Hughes, Julian. 2011. Thinking Through Dementia. Oxford University Press.
Hutto, Daniel D. 2008. Folk Psychological Narratives: The Sociocultural Basis of Understanding Reasons. MIT Press.
Hutto, Daniel and Erik Myin. 2017. Evolving Enactivism: Basic Minds Meet Content. MIT Press.
Hutto, Daniel and Erik Myin. 2013. Radicalizing Enactivism: Basic Minds Without Content. MIT Press.
Hyman, John. 2015. Action, Knowledge, and Will. Oxford University Press.
Jaworski, William. 2017. “Psychology Without a Mental-Physical Dichotomy” in Neo-
Aristotelian Perspectives on Contemporary Science, eds. William M.R. Simpson, Robert C. Koons, Nicholas J. Teh. Routledge, 261–291.
Jaworski, William. 2016. Structure and the Metaphysics of Mind: How Hylomorphism Solves the Mind-Body Problem. Oxford University Press.
Kendler, K. S., P. Zachar, and C. Craver. 2011. “What Kinds of Things Are Psychiatric Disorders?” Psychological Medicine 41 (6): 1143–50.
Klima, Gyula. 2009. “Aquinas on the Materiality of the Human Soul and the Immateriality of the Human Intellect.” Philosophical Investigations 32 (2): 163–82.
Klima, Gyula, and Alexander W. Hall, eds. 2011. The Immateriality of the Human Mind, the Semantics of Analogy, and the Conceivability of God (Volume 1: Proceedings of the Society for Medieval Logic and Metaphysics). Cambridge Scholars Publishing.
Kripke, Saul A. 1982. Wittgenstein on Rules and Private Language: An Elementary Exposition. Harvard University Press.
Legg, Edward and Nicola Clayton. 2014. “Eurasian jays (Garrulus glandarius) conceal caches from onlookers.” Animal Cognition 17:1223–1226.
Lonergan, Bernard. 1992. Insight: A Study of Human Understanding. University of Toronto Press.
Lonergan, Bernard. 1988. “Cognitional Structure.” In Collection, ed. Frederick E. Crowe and Robert M. Doran, 205–21. University of Toronto Press.
Lonergan, Bernard. 1997. Verbum: Word and Idea in Aquinas. ed. Frederick E. Crowe and Robert M. Doran. University of Toronto Press.
Lowe, E. J. 2013. Forms of Thought: A Study in Philosophical Logic. Cambridge University Press. MacIntyre, Alasdair. 2007. After Virtue, 3rd ed. Notre Dame University Press.
MacIntyre, Alasdair. 2006. “What is a human body?” in The Tasks of Philosophy: Selected Essays, Volume 1. Cambridge University Press, 86-103.
MacIntyre, Alasdair. 1999. Dependent Rational Animals: Why Human Beings Need the Virtues. Open Court Publishing.
Madden, James D. 2013. Mind, Matter, and Nature: A Thomistic Proposal for the Philosophy of Mind. Catholic University of America Press.
Anna Marmodoro. 2017. “Aristotelian Powers at Work: Reciprocity without Symmetry in Causation.” In Causal Powers, ed. Jonathan Jacobs. Oxford University Press.
Nachev, Parashkev, and Peter Hacker. 2014. “The Neural Antecedents to Voluntary Action: A Conceptual Analysis.” Cognitive Neuroscience 5 (3–4): 193–208.
Oderberg, David S. 2007. Real Essentialism. Routledge.
Ross, James. 2008. Thought and World: The Hidden Necessities. Notre Dame University Press.
Ross, James. 1992. “Immaterial Aspects of Thought.” Journal of Philosophy 89 (3): 136–150.
Shaw, Rachael and Nicola Clayton. 2012. “Eurasian jays, Garrulus glandarius, flexibly switch caching and pilfering tactics in response to social context.” Animal Behavior 84:1191–1200.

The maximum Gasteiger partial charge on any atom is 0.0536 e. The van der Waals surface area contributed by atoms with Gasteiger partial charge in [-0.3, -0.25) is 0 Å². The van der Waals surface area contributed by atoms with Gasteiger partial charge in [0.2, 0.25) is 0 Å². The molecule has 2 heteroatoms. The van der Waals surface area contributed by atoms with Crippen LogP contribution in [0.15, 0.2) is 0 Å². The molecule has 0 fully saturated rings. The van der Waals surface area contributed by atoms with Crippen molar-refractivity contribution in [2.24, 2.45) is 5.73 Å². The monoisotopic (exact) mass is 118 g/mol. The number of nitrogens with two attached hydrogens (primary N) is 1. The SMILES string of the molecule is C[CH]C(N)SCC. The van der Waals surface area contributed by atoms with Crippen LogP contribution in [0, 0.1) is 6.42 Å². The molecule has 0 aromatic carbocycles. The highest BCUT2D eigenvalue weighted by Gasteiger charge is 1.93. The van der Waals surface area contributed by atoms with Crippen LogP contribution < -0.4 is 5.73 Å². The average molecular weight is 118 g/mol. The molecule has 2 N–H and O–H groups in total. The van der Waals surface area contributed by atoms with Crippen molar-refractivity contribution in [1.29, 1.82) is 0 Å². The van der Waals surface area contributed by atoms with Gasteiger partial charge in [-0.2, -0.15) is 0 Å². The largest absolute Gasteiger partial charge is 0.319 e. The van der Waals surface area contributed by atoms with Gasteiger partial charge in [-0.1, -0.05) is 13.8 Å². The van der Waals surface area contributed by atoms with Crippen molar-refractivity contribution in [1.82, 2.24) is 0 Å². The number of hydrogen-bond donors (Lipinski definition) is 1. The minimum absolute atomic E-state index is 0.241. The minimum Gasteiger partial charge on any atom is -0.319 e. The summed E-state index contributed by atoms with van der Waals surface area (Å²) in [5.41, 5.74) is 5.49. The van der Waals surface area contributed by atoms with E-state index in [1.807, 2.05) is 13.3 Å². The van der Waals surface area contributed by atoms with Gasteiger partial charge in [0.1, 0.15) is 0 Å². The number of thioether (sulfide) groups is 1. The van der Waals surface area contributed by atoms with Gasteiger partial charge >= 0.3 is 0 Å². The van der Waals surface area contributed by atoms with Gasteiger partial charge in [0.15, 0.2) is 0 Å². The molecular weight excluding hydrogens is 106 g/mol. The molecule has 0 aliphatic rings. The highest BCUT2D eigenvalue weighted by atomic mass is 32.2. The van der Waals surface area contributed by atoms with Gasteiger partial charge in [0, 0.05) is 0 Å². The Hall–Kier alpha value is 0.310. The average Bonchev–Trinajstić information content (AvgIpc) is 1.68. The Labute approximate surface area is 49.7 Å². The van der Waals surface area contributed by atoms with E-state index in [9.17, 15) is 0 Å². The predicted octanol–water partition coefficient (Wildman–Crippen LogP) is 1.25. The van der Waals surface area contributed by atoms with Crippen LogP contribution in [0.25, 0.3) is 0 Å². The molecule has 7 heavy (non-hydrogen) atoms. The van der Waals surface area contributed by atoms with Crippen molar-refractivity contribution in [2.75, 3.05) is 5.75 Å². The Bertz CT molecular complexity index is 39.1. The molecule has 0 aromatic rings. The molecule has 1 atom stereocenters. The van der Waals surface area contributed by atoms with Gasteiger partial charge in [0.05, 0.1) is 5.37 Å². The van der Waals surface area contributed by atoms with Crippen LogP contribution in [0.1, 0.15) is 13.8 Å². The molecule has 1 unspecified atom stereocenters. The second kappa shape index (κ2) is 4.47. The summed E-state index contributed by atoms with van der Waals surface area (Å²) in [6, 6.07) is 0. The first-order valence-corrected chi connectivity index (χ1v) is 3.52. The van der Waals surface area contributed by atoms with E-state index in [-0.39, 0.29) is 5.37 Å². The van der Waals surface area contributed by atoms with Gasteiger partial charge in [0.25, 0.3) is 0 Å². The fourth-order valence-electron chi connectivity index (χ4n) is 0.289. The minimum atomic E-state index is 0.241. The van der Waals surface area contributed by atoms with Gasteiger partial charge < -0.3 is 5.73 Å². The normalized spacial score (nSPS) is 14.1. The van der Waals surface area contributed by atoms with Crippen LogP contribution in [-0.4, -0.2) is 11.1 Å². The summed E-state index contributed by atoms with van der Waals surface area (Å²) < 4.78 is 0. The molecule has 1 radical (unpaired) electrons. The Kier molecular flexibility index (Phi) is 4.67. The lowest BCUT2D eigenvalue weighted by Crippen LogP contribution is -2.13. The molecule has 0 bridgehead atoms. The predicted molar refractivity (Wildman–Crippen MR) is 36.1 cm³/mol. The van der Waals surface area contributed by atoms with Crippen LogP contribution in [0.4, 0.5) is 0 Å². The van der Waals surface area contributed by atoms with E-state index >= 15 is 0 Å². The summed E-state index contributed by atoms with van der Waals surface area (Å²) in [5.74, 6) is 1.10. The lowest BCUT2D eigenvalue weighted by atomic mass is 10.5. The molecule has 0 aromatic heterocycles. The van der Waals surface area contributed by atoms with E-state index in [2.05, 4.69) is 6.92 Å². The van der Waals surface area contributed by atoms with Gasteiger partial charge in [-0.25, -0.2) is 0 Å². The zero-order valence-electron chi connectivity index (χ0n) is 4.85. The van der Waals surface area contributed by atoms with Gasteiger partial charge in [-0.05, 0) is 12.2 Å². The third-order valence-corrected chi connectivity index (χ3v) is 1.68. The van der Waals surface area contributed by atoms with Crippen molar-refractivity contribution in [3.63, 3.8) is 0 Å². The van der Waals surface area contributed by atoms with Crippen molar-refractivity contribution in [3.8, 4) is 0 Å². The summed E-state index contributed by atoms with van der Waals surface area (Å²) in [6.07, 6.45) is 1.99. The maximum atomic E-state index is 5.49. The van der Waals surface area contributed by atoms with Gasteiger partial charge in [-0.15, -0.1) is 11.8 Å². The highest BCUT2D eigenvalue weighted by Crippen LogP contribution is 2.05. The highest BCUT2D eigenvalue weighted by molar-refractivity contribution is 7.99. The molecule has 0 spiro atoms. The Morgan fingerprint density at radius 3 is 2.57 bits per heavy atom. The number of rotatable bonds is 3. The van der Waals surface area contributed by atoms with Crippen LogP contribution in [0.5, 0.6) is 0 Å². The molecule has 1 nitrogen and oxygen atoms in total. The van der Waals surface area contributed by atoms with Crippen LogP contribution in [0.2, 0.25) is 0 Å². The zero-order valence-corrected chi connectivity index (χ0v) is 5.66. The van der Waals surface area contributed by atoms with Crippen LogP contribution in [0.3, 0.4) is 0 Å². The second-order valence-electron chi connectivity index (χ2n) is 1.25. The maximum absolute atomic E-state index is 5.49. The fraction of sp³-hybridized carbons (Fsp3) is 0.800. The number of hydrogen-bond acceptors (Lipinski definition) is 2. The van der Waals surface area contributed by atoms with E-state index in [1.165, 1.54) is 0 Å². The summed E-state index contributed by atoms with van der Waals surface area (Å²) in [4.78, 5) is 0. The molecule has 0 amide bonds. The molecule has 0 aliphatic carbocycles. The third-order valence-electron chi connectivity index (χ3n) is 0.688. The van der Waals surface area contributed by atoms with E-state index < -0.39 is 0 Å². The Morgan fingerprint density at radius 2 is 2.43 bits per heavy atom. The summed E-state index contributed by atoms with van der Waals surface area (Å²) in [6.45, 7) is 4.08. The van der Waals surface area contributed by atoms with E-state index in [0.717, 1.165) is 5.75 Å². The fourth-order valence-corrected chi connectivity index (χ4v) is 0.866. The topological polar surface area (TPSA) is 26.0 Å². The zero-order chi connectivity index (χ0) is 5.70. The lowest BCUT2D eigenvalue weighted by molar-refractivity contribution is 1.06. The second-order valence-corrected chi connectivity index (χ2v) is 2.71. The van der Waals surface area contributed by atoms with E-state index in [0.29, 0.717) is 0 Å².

Spencer, Mark K. 2014. “The Personhood of the Separated Soul.” Nova et Vetera 12 (3): 863–912.
Stoutland, Frederick. 2011. “Introduction: Anscombe’s Intention in Context.” In Essays on Anscombe’s Intention. eds. Anton Ford, Jennifer Hornsby, and Frederick Stoutland. Harvard University Press, 1–32.
Teichmann, Roger. 2015. Wittgenstein on Thought and Will. Routledge.
Vogler, Candace. 2016. “Nothing Added: Intention §§19 and 201.” American Catholic Philosophical Quarterly 90 (2): 229–247.
Wojtyła, Karol. 1979. The Acting Person: A Contribution to Phenomenological Anthropology. Translated by Anna-Teresa Tymieniecka. Analecta Husserliana. Springer.
Zahavi, Dan. 2011. “Empathy and Direct Social Perception: A Phenomenological Proposal.” Review of Philosophical Psychology 2: 541–558.
How to Cite
CC BY ND 4.0. The Creator/Contributor is the Licensor, who grants the Licensee a non-exclusive license to use the Work on the fields indicated in the License Agreement.
- The Licensor grants the Licensee a non-exclusive license to use the Work/related rights item specified in § 1 within the following fields: a) recording of Work/related rights item; b) reproduction (multiplication) of Work/related rights item in print and digital technology (e-book, audiobook); c) placing the copies of the multiplied Work/related rights item on the market; d) entering the Work/related rights item to computer memory; e) distribution of the work in electronic version in the open access form on the basis of Creative Commons license (CC BY-ND 3.0) via the digital platform of the Nicolaus Copernicus University Press and file repository of the Nicolaus Copernicus University.
- Usage of the recorded Work by the Licensee within the above fields is not restricted by time, numbers or territory.
- The Licensor grants the license for the Work/related rights item to the Licensee free of charge and for an unspecified period of time.
FULL TEXT License Agreement
Number of views and downloads: 95
Number of citations: 2